Cama Incendiada, Mana (Warner) Kicking off the Guadalajara band’s third decade, this ninth studio album has all the vitality of a great debut. A single cut may be wall-of-sound techno one moment, then acoustically delicate before storming into a guitar and drum build. What matters is the way it all works together, the political silencing suggested by the gorgeous ballad with Shakira, “Mi Verdad” echoed later by the explosive Los Tigres del Norte cover “Somos Mas Americanos.”

Leave No Bridge Unburned, Whitehorse (Six Shooter Records) Canadians Melissa McClelland and Luke Doucet get called a folk duo, but that hardly describes this third album. The record starts off with an unrequited love song staged in an Ennio Morricone dreamscape before a spooky portrait of small-town yearning, “Tame as the Wild Ones,” goes epic in a whole different way, snare drum against crashes of guitar. “Downtown” brings Hammond organ and a Bo Diddley beat. “Sweet Disaster” offers garage rock Drifters. And those songs are followed by rockabilly, stark minimalism, 21st Century delta blues and more than a hint of Roy Orbison. As much as anything, this album winds up being about rock and roll as a force of nature. As if to drive home the point, the most Dylanesque number, closer “The Walls Have Drunken Ears” sounds like a rumbling train about to jump the next bend.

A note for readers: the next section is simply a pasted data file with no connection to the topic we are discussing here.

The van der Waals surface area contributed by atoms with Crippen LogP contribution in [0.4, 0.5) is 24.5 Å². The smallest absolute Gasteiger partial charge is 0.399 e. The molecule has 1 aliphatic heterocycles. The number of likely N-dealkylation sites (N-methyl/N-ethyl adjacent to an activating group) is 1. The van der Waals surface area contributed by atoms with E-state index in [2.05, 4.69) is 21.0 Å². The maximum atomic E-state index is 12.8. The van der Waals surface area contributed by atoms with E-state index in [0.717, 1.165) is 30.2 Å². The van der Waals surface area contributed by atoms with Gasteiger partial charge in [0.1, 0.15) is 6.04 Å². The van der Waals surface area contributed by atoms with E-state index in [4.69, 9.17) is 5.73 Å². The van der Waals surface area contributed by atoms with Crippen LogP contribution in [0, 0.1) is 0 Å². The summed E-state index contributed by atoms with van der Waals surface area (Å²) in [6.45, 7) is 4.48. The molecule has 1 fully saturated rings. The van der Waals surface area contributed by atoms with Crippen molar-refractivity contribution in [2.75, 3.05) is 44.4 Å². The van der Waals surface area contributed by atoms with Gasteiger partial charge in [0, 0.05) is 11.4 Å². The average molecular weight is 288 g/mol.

Drive All Night, Sky Smeed ( This Chanute, Kansas-based singer-songwriter reaches a few miles south to embrace Woody Guthrie, for “Talkin’ Medical Marijuana Blues” (yes, filtered through Dylan) and “This Land,” a dark rocker that rages against the betrayal of Guthrie’s most famous song. Produced by Katrina transplant Mike West, Smeed’s fifth album revolves around such comfort and pain, searching for a way out of the vividly familiar national malaise of isolation and helplessness.